Drivers in Florida are subject to an implied consent law. This means that as soon as you drive, you are implying that you’ve given your consent to police to test your blood alcohol content levels if they put you under arrest for reasonable suspicion of driving while under the influence.
But how to officers get to the point of “reasonable suspicion” in the first place? Usually, officers will determine this through field sobriety tests, if there isn’t any visual evidence that drinking has occurred (like alcohol bottles being present in the vehicle). The News Wheel states that there are primarily five types of sobriety tests which are used by officers to determine if they have enough reason to place you under arrest. This includes:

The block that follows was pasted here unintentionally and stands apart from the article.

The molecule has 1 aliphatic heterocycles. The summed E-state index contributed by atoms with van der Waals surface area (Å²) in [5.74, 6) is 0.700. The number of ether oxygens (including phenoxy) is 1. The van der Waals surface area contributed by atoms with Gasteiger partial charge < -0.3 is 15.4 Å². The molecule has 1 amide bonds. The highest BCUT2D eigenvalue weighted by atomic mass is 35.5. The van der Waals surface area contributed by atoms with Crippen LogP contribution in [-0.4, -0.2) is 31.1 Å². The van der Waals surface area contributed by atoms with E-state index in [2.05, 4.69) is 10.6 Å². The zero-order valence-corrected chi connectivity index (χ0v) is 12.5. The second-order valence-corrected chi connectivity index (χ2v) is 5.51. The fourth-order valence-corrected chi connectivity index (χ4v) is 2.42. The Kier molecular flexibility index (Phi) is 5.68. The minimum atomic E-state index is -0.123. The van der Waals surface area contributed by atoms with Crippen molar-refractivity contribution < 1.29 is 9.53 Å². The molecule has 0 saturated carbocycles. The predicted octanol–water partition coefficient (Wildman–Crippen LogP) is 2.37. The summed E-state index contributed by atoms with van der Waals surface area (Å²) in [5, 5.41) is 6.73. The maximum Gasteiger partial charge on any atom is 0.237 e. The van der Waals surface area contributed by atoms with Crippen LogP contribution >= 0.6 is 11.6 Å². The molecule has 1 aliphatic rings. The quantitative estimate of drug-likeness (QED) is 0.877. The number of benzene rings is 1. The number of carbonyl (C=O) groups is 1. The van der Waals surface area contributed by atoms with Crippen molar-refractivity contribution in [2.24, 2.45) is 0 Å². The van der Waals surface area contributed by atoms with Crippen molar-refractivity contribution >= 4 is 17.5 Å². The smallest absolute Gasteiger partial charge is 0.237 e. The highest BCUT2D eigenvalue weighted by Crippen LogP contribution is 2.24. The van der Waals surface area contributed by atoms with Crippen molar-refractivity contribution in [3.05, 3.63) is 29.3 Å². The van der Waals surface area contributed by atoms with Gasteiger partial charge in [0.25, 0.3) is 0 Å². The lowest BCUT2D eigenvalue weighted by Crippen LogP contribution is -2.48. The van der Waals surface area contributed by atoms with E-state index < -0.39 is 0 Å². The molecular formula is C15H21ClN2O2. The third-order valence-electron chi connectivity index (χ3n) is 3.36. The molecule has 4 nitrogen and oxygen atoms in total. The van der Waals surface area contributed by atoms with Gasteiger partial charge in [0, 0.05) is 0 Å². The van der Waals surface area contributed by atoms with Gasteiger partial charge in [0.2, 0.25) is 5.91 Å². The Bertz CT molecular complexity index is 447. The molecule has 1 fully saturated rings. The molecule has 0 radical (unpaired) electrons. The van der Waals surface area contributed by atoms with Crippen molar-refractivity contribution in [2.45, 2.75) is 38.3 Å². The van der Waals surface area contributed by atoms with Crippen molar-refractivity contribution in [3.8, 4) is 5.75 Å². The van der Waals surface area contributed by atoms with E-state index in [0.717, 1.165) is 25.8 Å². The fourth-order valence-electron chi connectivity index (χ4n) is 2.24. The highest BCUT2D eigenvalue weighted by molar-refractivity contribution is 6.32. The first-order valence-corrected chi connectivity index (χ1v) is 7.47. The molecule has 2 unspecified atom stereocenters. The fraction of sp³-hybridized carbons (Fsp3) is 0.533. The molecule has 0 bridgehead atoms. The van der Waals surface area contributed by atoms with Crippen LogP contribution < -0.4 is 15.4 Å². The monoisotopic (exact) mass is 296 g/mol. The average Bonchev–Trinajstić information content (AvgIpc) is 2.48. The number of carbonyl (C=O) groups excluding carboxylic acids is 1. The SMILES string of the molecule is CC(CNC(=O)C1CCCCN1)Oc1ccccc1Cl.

- Placing your finger to your nose
- Walking in a straight line and turning
- Rhomberg balance test
- Balancing on one leg
They all have to do with visible coordinating and concentrating abilities. Some, like being able to put your finger to your nose or balancing on one leg, are easy tells. If you sway, become distracted, or can’t actually touch your nose or hold your balance, officers will take it as a sign of potential intoxication.
The nystagmus test involves following a finger, pencil, or other object as it’s moved back and forward in front of your face. Being unable to smoothly follow the motion is generally indicative of intoxication. As for the Rhomberg balance test, this involves attempting to estimate the passage of 30 seconds with your eyes closed to check for time distortion.
Any of these tests, if failed, can lead to officers having enough suspicion to arrest you. From there, you will be required to take a standard blood alcohol content test, such as a breathalyzer.